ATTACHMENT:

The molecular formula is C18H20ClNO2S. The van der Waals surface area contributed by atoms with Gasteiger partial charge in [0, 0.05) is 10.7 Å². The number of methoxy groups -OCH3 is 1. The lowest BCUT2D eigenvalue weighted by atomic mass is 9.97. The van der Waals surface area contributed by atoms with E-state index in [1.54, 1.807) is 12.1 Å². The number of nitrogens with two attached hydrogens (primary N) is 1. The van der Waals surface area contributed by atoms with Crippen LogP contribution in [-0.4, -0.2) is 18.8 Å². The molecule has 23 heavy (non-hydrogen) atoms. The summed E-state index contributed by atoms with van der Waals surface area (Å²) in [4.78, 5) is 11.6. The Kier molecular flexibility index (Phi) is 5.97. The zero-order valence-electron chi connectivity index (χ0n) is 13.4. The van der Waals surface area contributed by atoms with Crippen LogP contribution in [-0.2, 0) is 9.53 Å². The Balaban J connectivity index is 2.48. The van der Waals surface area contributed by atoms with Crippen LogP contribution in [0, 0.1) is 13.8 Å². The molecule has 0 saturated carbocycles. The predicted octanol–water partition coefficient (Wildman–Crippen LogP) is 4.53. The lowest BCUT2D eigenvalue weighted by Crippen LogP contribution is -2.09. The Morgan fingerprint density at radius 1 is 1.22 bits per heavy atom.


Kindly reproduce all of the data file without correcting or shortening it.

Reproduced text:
The molecular formula is C18H20ClNO2S. The van der Waals surface area contributed by atoms with Gasteiger partial charge in [0, 0.05) is 10.7 Å². The number of methoxy groups -OCH3 is 1. The lowest BCUT2D eigenvalue weighted by atomic mass is 9.97. The van der Waals surface area contributed by atoms with E-state index in [1.54, 1.807) is 12.1 Å². The number of nitrogens with two attached hydrogens (primary N) is 1. The van der Waals surface area contributed by atoms with Crippen LogP contribution in [-0.4, -0.2) is 18.8 Å². The molecule has 23 heavy (non-hydrogen) atoms. The summed E-state index contributed by atoms with van der Waals surface area (Å²) in [4.78, 5) is 11.6. The Kier molecular flexibility index (Phi) is 5.97. The zero-order valence-electron chi connectivity index (χ0n) is 13.4. The van der Waals surface area contributed by atoms with Crippen LogP contribution in [-0.2, 0) is 9.53 Å². The Balaban J connectivity index is 2.48. The van der Waals surface area contributed by atoms with Crippen LogP contribution in [0, 0.1) is 13.8 Å². The molecule has 0 saturated carbocycles. The predicted octanol–water partition coefficient (Wildman–Crippen LogP) is 4.53. The lowest BCUT2D eigenvalue weighted by Crippen LogP contribution is -2.09. The Morgan fingerprint density at radius 1 is 1.22 bits per heavy atom.